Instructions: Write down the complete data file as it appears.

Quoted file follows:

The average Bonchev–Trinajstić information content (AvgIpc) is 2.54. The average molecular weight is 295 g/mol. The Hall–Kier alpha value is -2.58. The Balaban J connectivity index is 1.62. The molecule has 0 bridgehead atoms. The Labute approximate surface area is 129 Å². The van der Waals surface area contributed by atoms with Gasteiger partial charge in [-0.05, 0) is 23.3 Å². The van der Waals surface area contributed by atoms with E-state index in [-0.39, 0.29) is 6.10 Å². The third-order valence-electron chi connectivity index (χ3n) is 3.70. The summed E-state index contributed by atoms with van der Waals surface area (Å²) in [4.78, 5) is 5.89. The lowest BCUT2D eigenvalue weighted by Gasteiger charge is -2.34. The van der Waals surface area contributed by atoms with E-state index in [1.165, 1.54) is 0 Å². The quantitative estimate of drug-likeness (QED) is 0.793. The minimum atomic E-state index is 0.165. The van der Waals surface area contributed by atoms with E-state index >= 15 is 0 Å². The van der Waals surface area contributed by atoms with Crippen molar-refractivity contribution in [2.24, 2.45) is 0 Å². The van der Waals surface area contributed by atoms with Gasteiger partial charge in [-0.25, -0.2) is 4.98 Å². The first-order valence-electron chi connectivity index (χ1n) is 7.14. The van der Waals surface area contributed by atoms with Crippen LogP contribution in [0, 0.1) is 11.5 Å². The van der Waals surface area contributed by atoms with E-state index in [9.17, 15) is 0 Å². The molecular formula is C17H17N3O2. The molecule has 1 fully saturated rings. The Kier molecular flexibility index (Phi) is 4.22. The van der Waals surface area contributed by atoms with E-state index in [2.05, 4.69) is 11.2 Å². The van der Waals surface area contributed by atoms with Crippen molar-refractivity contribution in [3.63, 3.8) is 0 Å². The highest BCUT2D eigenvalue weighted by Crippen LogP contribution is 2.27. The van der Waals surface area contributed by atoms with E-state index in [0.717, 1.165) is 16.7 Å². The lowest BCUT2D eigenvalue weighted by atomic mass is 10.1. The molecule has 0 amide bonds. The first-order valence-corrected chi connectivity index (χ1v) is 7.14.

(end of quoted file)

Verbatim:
The average Bonchev–Trinajstić information content (AvgIpc) is 2.54. The average molecular weight is 295 g/mol. The Hall–Kier alpha value is -2.58. The Balaban J connectivity index is 1.62. The molecule has 0 bridgehead atoms. The Labute approximate surface area is 129 Å². The van der Waals surface area contributed by atoms with Gasteiger partial charge in [-0.05, 0) is 23.3 Å². The van der Waals surface area contributed by atoms with E-state index in [-0.39, 0.29) is 6.10 Å². The third-order valence-electron chi connectivity index (χ3n) is 3.70. The summed E-state index contributed by atoms with van der Waals surface area (Å²) in [4.78, 5) is 5.89. The lowest BCUT2D eigenvalue weighted by Gasteiger charge is -2.34. The van der Waals surface area contributed by atoms with E-state index in [1.165, 1.54) is 0 Å². The quantitative estimate of drug-likeness (QED) is 0.793. The minimum atomic E-state index is 0.165. The van der Waals surface area contributed by atoms with E-state index >= 15 is 0 Å². The van der Waals surface area contributed by atoms with Crippen molar-refractivity contribution in [2.24, 2.45) is 0 Å². The van der Waals surface area contributed by atoms with Gasteiger partial charge in [-0.25, -0.2) is 4.98 Å². The first-order valence-electron chi connectivity index (χ1n) is 7.14. The van der Waals surface area contributed by atoms with Crippen LogP contribution in [0, 0.1) is 11.5 Å². The van der Waals surface area contributed by atoms with E-state index in [9.17, 15) is 0 Å². The molecular formula is C17H17N3O2. The molecule has 1 fully saturated rings. The Kier molecular flexibility index (Phi) is 4.22. The van der Waals surface area contributed by atoms with E-state index in [2.05, 4.69) is 11.2 Å². The van der Waals surface area contributed by atoms with Crippen molar-refractivity contribution in [3.63, 3.8) is 0 Å². The highest BCUT2D eigenvalue weighted by Crippen LogP contribution is 2.27. The van der Waals surface area contributed by atoms with E-state index in [0.717, 1.165) is 16.7 Å². The lowest BCUT2D eigenvalue weighted by atomic mass is 10.1. The molecule has 0 amide bonds. The first-order valence-corrected chi connectivity index (χ1v) is 7.14.